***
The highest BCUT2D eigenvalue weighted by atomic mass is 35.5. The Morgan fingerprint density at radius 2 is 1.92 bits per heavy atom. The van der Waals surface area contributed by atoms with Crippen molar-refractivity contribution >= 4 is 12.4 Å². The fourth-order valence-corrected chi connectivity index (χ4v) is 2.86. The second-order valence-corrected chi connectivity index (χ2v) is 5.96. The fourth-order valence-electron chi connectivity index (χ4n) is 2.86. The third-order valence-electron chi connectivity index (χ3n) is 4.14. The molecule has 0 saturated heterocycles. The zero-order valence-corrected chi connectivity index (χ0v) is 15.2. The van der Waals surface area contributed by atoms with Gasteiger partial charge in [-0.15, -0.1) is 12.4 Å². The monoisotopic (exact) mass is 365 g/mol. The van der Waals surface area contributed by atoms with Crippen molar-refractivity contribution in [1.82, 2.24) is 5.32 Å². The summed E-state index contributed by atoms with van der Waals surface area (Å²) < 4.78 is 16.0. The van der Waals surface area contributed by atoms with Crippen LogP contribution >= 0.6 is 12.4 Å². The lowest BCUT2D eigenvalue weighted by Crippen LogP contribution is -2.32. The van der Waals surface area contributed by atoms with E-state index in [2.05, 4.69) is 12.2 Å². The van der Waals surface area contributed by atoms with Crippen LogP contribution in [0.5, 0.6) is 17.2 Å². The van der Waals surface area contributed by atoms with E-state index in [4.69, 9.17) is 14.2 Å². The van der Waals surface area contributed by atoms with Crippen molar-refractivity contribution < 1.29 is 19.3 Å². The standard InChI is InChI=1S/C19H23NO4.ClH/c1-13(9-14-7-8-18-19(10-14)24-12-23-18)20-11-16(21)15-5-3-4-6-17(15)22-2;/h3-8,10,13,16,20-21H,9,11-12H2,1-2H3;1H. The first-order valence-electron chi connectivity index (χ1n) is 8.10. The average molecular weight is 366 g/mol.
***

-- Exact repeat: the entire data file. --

The highest BCUT2D eigenvalue weighted by atomic mass is 35.5. The Morgan fingerprint density at radius 2 is 1.92 bits per heavy atom. The van der Waals surface area contributed by atoms with Crippen molar-refractivity contribution >= 4 is 12.4 Å². The fourth-order valence-corrected chi connectivity index (χ4v) is 2.86. The second-order valence-corrected chi connectivity index (χ2v) is 5.96. The fourth-order valence-electron chi connectivity index (χ4n) is 2.86. The third-order valence-electron chi connectivity index (χ3n) is 4.14. The molecule has 0 saturated heterocycles. The zero-order valence-corrected chi connectivity index (χ0v) is 15.2. The van der Waals surface area contributed by atoms with Gasteiger partial charge in [-0.15, -0.1) is 12.4 Å². The monoisotopic (exact) mass is 365 g/mol. The van der Waals surface area contributed by atoms with Crippen molar-refractivity contribution in [1.82, 2.24) is 5.32 Å². The summed E-state index contributed by atoms with van der Waals surface area (Å²) < 4.78 is 16.0. The van der Waals surface area contributed by atoms with Crippen LogP contribution >= 0.6 is 12.4 Å². The lowest BCUT2D eigenvalue weighted by Crippen LogP contribution is -2.32. The van der Waals surface area contributed by atoms with E-state index in [2.05, 4.69) is 12.2 Å². The van der Waals surface area contributed by atoms with Crippen LogP contribution in [0.5, 0.6) is 17.2 Å². The van der Waals surface area contributed by atoms with E-state index in [4.69, 9.17) is 14.2 Å². The van der Waals surface area contributed by atoms with Crippen molar-refractivity contribution < 1.29 is 19.3 Å². The standard InChI is InChI=1S/C19H23NO4.ClH/c1-13(9-14-7-8-18-19(10-14)24-12-23-18)20-11-16(21)15-5-3-4-6-17(15)22-2;/h3-8,10,13,16,20-21H,9,11-12H2,1-2H3;1H. The first-order valence-electron chi connectivity index (χ1n) is 8.10. The average molecular weight is 366 g/mol.